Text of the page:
In Defense of DACA Parents
Consider every hand that has planted, picked, packed, shipped, prepared, served, and cleaned up after every meal you have ever consumed. From field to packaging to supermarket to restaurant to disposal, those hands belong to human beings who seek their own sustenance, belong to families, crave security, and harbor dreams.
Consider then how disproportionally this food chain is linked today to the most inexpensive and exploitable sources of labor. Consider whether you have ever consumed a meal untouched by any individual hired illegally. Consider whether most Americans, including the more vociferous critics of immigration, would agreeably pay twice as much to feed their own families if this food distribution system guaranteed fair and accurate market wages for U.S. born fieldworkers, cooks, dishwashers, and janitors. And should you assume such agreeability, consider then that 6 out of 10 Americans, all relying on cheap food subsidized by the corporate use of un-vetted labor, report having less than $500 in savings.
Given the interdependencies of this distribution system, consuming food produced by foreign-born or undocumented persons is not only inevitable it should be praiseworthy. Indeed, these hands should be mentioned every time people of faith say grace before a meal. Like ever generation before us, we necessarily live in communities alongside the people who produce our food. In nearly every civilized age, these neighbors were venerated for playing an essential role in our collective sustenance. But what distinguishes us now in 2018, what set us apart as a nation, is a growing, angry, ugly, and hypocritical disregard for the hands that feed us.
Today, as DACA faces an immediate and mortal threat, our political focus has been on a subset of undocumented people praised for their educational attainment and model behavior. This image of the DACA recipient breaks sharply from that of the quintessential American food worker, both past and present. And voices in Washington have grown conspicuously quiet and less sympathetic about the fate of a far more important group of immigrants to the American economy — the parents of DACA applicants.
Lacking any sense of decency, politicians in both parties have turned DACA into an emergency. Turning our back on these students would be tragic. And we must defend DACA urgently, demanding a clean Dream Act.
But let us never forget that DACA itself is discriminatory. It is founded on a lie slowly dividing our neighbors into categories of “good” or “bad” immigrants. When we privilege the upstanding behavior and academic accomplishments of DACA students over the remarkable achievements of food workers benefiting us all, we buy into this lie. When we tell our DACA students that they are more worthy of citizenship than their parents, we buy into this lie.
If you care about DACA students you will care about the impact this divisive message has on their families. If you care about DACA students you won’t perpetuate this myth tying their inclusion to a perfectly performed citizenship. If you care about DACA students you won’t place expectations on them we require of no native or naturalized citizen, including our president.
For at least a generation, the parents of DACA traveled hundreds of miles toward jobs that were promoted, endorsed, or at least widely accepted from Wall Street to Capitol Hill. Of course, many of the jobs employers were desperate to fill revolved around food. In the 1980s and 90s, employment opportunities flourished alongside a thriving economy, especially for the wealthy, as two decades of congresses engaged in empty deliberation, failing to pass even a modicum of comprehensive immigration reform. Instead elected officials repeatedly capitulated to consumer appetites, feeding an addiction to cheap food, expanding corporate influence, and convincing native born Americans that certain jobs are beneath us — namely in vocations serving the most basic human need to feed, clothe, heal, and shelter one another.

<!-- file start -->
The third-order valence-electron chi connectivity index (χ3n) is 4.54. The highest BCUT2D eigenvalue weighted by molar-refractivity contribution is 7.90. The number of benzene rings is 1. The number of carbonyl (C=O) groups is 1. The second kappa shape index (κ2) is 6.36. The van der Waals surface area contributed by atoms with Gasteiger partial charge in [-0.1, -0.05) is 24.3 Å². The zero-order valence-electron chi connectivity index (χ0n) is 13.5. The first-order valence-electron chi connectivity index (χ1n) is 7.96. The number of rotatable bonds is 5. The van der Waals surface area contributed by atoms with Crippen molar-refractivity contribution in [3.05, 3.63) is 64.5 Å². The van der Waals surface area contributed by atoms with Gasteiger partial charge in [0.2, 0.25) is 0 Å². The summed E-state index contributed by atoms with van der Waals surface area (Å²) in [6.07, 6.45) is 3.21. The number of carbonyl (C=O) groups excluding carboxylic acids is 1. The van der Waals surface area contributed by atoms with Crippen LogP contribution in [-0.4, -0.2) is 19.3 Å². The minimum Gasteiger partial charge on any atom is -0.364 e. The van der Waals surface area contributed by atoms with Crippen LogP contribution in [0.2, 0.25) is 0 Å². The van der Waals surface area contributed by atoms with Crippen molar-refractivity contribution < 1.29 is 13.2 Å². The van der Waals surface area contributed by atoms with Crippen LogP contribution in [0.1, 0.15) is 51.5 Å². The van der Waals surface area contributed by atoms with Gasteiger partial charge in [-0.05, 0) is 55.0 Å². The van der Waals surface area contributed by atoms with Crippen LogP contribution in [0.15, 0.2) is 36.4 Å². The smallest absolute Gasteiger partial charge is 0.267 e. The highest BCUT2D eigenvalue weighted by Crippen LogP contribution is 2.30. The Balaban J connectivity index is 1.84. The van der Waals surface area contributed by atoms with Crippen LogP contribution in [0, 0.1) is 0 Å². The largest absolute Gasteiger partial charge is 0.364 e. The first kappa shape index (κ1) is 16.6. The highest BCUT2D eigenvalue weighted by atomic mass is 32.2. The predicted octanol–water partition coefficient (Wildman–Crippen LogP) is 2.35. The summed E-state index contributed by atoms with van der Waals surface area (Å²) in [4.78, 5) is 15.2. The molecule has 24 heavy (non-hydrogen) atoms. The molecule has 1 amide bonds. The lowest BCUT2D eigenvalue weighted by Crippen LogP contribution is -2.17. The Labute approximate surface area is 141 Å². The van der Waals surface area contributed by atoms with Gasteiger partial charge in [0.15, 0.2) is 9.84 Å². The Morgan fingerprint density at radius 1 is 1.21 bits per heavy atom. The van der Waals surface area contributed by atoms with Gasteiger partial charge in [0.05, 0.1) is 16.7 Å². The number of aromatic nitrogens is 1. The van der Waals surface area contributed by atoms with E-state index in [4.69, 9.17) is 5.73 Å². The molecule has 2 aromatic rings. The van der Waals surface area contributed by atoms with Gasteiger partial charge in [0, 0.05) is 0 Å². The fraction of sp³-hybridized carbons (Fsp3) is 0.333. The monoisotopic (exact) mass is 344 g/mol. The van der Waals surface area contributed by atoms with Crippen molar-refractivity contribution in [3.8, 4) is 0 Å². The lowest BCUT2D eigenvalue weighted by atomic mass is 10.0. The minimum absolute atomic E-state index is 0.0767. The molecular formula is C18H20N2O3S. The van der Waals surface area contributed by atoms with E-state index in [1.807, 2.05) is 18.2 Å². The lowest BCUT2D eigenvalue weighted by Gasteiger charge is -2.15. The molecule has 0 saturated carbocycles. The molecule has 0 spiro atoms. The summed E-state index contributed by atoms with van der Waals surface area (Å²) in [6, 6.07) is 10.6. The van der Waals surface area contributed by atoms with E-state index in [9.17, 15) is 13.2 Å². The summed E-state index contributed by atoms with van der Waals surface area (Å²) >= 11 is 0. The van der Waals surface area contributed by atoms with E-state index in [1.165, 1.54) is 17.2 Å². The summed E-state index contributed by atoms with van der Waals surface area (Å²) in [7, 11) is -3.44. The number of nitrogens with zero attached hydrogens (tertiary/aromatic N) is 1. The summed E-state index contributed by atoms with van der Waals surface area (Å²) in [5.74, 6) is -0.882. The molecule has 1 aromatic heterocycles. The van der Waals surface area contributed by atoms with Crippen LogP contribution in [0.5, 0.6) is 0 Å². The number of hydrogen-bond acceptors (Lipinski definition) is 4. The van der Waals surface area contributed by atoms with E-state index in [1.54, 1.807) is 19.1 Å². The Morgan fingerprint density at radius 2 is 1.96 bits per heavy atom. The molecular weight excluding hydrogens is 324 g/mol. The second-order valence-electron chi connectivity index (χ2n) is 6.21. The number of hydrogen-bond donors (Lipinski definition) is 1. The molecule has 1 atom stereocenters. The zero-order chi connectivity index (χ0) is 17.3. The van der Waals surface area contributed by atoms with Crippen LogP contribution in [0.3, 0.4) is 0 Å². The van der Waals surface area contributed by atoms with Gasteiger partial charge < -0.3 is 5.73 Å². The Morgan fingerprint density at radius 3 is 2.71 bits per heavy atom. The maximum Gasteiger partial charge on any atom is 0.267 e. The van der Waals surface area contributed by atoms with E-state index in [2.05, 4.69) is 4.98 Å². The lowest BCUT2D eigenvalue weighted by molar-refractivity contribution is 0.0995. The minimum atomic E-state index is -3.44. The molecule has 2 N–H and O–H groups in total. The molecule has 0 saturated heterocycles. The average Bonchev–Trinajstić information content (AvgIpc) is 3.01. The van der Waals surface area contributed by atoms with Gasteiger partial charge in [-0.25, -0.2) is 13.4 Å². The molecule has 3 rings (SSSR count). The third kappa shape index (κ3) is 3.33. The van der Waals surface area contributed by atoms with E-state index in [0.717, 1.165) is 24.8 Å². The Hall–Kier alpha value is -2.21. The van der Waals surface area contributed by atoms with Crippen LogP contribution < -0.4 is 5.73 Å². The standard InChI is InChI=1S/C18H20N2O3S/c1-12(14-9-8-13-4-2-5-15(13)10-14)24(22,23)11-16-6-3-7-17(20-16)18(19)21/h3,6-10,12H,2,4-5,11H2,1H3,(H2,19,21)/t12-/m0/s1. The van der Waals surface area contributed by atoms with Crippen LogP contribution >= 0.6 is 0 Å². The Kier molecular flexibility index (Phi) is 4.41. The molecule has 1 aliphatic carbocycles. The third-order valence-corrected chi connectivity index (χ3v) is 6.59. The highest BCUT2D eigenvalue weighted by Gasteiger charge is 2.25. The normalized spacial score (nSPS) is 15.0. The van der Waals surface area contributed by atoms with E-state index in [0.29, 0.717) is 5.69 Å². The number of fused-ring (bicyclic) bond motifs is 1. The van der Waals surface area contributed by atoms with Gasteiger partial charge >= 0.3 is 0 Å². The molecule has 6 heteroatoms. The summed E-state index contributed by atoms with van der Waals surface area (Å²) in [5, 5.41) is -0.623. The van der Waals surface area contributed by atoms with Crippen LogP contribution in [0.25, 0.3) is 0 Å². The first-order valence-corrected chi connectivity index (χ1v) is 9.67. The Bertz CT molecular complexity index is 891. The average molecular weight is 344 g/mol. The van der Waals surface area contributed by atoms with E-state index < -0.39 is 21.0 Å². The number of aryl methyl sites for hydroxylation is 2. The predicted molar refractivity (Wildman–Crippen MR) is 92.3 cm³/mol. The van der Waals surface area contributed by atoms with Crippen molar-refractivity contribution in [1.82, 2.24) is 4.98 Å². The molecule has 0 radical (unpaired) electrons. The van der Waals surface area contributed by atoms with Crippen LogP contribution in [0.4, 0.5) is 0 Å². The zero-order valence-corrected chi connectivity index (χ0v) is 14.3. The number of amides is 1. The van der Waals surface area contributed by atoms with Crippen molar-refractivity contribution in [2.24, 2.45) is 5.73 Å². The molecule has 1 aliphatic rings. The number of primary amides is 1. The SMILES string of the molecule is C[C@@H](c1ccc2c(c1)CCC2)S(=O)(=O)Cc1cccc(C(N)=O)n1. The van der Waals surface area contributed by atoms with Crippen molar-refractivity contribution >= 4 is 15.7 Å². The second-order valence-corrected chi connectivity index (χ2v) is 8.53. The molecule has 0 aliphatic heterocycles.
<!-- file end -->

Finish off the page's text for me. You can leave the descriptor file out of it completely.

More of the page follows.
Instead of blaming three decades of failed leadership and economic self-interest, we are now scapegoating men and women who have lived here for decades, supported themselves, paid taxes, and raised families all while committing disproportionately fewer crimes and requiring far fewer social service expenditures than their native-born neighbors. Rather than push for comprehensive reform and rights for all who have helped kept our bellies full, we have become increasingly critical of “the immigrant lifestyle.” Inexplicably, political leaders now ignore our nation’s immigrant history, refusing to acknowledge within these lifestyle choices a story that should be both familiar and celebrated.
Nonetheless, we must defend DACA. We should do what is right for recipients who inspire possibility and embody something truly beautiful about our immigrant tradition. But let’s also remember that these young people are the offspring of human beings who, like so many of our ancestors, crossed borders and oceans to take a necessary place in the American economy. The parents of DACA deserve our compassion and legitimation.
We can start by offering praise for the food we eat, remembering the hands that prepared it. We can remind each other, in this moment of peak xenophobia, of America’s long and cherished immigrant history. We can demand fair immigration reform. We can advocate for a food economy built on living wages for individuals expected to participate in their own political economy. We can tell our DACA students that they don’t need to be perfect. And we can resist the ugly impulse to separate these “accomplished” young immigrants from the parents who made their story possible.